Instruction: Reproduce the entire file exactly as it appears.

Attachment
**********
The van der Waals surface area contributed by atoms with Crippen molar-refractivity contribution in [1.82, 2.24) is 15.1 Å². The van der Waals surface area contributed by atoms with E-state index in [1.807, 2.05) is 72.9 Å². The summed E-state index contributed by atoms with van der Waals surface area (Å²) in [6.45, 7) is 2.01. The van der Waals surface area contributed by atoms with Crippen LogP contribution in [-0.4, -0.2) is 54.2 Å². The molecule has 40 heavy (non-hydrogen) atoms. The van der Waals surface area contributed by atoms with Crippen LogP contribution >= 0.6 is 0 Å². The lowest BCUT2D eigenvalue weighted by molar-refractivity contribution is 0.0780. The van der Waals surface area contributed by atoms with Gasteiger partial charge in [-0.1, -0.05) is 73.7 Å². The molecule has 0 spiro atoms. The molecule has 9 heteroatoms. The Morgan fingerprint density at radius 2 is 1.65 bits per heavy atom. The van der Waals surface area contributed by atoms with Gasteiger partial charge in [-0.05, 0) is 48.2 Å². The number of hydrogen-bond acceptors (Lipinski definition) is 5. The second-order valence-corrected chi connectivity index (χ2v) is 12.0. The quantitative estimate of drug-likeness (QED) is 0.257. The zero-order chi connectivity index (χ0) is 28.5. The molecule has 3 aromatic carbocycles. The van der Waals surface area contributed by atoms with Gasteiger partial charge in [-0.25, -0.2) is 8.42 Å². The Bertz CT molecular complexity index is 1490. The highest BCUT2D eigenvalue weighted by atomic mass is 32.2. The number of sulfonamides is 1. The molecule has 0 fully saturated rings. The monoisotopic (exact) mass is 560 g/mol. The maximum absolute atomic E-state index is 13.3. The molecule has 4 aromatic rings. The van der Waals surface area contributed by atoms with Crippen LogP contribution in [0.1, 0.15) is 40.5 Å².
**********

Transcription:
The van der Waals surface area contributed by atoms with Crippen molar-refractivity contribution in [1.82, 2.24) is 15.1 Å². The van der Waals surface area contributed by atoms with E-state index in [1.807, 2.05) is 72.9 Å². The summed E-state index contributed by atoms with van der Waals surface area (Å²) in [6.45, 7) is 2.01. The van der Waals surface area contributed by atoms with Crippen LogP contribution in [-0.4, -0.2) is 54.2 Å². The molecule has 40 heavy (non-hydrogen) atoms. The van der Waals surface area contributed by atoms with Crippen LogP contribution >= 0.6 is 0 Å². The lowest BCUT2D eigenvalue weighted by molar-refractivity contribution is 0.0780. The van der Waals surface area contributed by atoms with Gasteiger partial charge in [-0.1, -0.05) is 73.7 Å². The molecule has 0 spiro atoms. The molecule has 9 heteroatoms. The Morgan fingerprint density at radius 2 is 1.65 bits per heavy atom. The van der Waals surface area contributed by atoms with Gasteiger partial charge in [-0.05, 0) is 48.2 Å². The number of hydrogen-bond acceptors (Lipinski definition) is 5. The second-order valence-corrected chi connectivity index (χ2v) is 12.0. The quantitative estimate of drug-likeness (QED) is 0.257. The zero-order chi connectivity index (χ0) is 28.5. The molecule has 3 aromatic carbocycles. The van der Waals surface area contributed by atoms with Gasteiger partial charge in [-0.25, -0.2) is 8.42 Å². The Bertz CT molecular complexity index is 1490. The highest BCUT2D eigenvalue weighted by atomic mass is 32.2. The number of sulfonamides is 1. The molecule has 0 fully saturated rings. The monoisotopic (exact) mass is 560 g/mol. The maximum absolute atomic E-state index is 13.3. The molecule has 4 aromatic rings. The van der Waals surface area contributed by atoms with Crippen LogP contribution in [0.1, 0.15) is 40.5 Å².